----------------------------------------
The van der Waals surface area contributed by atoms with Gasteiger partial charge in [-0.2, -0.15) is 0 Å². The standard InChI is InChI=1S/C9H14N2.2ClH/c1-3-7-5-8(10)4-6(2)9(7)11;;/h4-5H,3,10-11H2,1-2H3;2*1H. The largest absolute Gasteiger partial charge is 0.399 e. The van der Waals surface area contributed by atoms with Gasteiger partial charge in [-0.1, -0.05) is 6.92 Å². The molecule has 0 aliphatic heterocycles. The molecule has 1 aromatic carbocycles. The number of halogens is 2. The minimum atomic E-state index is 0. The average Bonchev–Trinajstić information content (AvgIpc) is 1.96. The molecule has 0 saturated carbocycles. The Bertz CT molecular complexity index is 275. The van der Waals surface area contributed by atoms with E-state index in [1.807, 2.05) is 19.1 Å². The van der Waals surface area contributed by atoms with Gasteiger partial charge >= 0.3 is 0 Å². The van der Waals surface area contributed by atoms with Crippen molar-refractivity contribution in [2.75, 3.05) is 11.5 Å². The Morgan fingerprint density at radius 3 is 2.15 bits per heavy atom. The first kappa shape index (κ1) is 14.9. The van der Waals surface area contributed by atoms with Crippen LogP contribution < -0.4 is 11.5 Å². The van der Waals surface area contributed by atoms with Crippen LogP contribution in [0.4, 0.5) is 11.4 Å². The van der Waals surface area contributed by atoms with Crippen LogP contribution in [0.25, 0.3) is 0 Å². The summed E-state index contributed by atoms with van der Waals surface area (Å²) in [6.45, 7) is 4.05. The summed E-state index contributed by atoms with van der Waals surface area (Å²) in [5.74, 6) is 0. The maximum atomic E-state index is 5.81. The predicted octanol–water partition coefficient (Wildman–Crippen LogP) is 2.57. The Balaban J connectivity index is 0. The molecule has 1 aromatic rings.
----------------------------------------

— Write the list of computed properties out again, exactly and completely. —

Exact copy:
The van der Waals surface area contributed by atoms with Gasteiger partial charge in [-0.2, -0.15) is 0 Å². The standard InChI is InChI=1S/C9H14N2.2ClH/c1-3-7-5-8(10)4-6(2)9(7)11;;/h4-5H,3,10-11H2,1-2H3;2*1H. The largest absolute Gasteiger partial charge is 0.399 e. The van der Waals surface area contributed by atoms with Gasteiger partial charge in [-0.1, -0.05) is 6.92 Å². The molecule has 0 aliphatic heterocycles. The molecule has 1 aromatic carbocycles. The number of halogens is 2. The minimum atomic E-state index is 0. The average Bonchev–Trinajstić information content (AvgIpc) is 1.96. The molecule has 0 saturated carbocycles. The Bertz CT molecular complexity index is 275. The van der Waals surface area contributed by atoms with E-state index in [1.807, 2.05) is 19.1 Å². The van der Waals surface area contributed by atoms with Gasteiger partial charge >= 0.3 is 0 Å². The van der Waals surface area contributed by atoms with Crippen molar-refractivity contribution in [2.75, 3.05) is 11.5 Å². The Morgan fingerprint density at radius 3 is 2.15 bits per heavy atom. The first kappa shape index (κ1) is 14.9. The van der Waals surface area contributed by atoms with Crippen LogP contribution < -0.4 is 11.5 Å². The van der Waals surface area contributed by atoms with Crippen LogP contribution in [0.4, 0.5) is 11.4 Å². The van der Waals surface area contributed by atoms with Crippen LogP contribution in [0.25, 0.3) is 0 Å². The summed E-state index contributed by atoms with van der Waals surface area (Å²) in [6.45, 7) is 4.05. The summed E-state index contributed by atoms with van der Waals surface area (Å²) in [5.74, 6) is 0. The maximum atomic E-state index is 5.81. The predicted octanol–water partition coefficient (Wildman–Crippen LogP) is 2.57. The Balaban J connectivity index is 0. The molecule has 1 aromatic rings.